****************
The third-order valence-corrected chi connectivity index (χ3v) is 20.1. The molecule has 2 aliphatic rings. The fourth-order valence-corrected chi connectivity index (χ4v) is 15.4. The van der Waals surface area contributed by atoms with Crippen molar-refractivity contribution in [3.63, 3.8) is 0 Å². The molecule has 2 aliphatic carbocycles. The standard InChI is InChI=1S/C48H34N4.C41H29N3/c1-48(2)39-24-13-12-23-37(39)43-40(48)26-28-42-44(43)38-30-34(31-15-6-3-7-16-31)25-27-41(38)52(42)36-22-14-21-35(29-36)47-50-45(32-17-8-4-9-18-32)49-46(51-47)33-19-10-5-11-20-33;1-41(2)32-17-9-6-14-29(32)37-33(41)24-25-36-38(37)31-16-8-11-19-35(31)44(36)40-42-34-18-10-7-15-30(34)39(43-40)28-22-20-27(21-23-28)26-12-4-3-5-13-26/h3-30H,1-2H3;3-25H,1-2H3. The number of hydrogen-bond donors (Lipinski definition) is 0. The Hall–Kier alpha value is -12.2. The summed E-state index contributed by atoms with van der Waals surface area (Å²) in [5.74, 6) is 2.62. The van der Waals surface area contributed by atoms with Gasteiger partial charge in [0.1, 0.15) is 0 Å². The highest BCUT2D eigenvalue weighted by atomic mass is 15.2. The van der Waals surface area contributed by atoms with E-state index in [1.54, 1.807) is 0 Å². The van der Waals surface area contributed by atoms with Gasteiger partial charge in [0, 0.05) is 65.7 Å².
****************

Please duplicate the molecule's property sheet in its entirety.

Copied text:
The third-order valence-corrected chi connectivity index (χ3v) is 20.1. The molecule has 2 aliphatic rings. The fourth-order valence-corrected chi connectivity index (χ4v) is 15.4. The van der Waals surface area contributed by atoms with Crippen molar-refractivity contribution in [3.63, 3.8) is 0 Å². The molecule has 2 aliphatic carbocycles. The standard InChI is InChI=1S/C48H34N4.C41H29N3/c1-48(2)39-24-13-12-23-37(39)43-40(48)26-28-42-44(43)38-30-34(31-15-6-3-7-16-31)25-27-41(38)52(42)36-22-14-21-35(29-36)47-50-45(32-17-8-4-9-18-32)49-46(51-47)33-19-10-5-11-20-33;1-41(2)32-17-9-6-14-29(32)37-33(41)24-25-36-38(37)31-16-8-11-19-35(31)44(36)40-42-34-18-10-7-15-30(34)39(43-40)28-22-20-27(21-23-28)26-12-4-3-5-13-26/h3-30H,1-2H3;3-25H,1-2H3. The number of hydrogen-bond donors (Lipinski definition) is 0. The Hall–Kier alpha value is -12.2. The summed E-state index contributed by atoms with van der Waals surface area (Å²) in [5.74, 6) is 2.62. The van der Waals surface area contributed by atoms with Gasteiger partial charge in [0.1, 0.15) is 0 Å². The highest BCUT2D eigenvalue weighted by atomic mass is 15.2. The van der Waals surface area contributed by atoms with E-state index in [1.54, 1.807) is 0 Å². The van der Waals surface area contributed by atoms with Gasteiger partial charge in [0, 0.05) is 65.7 Å².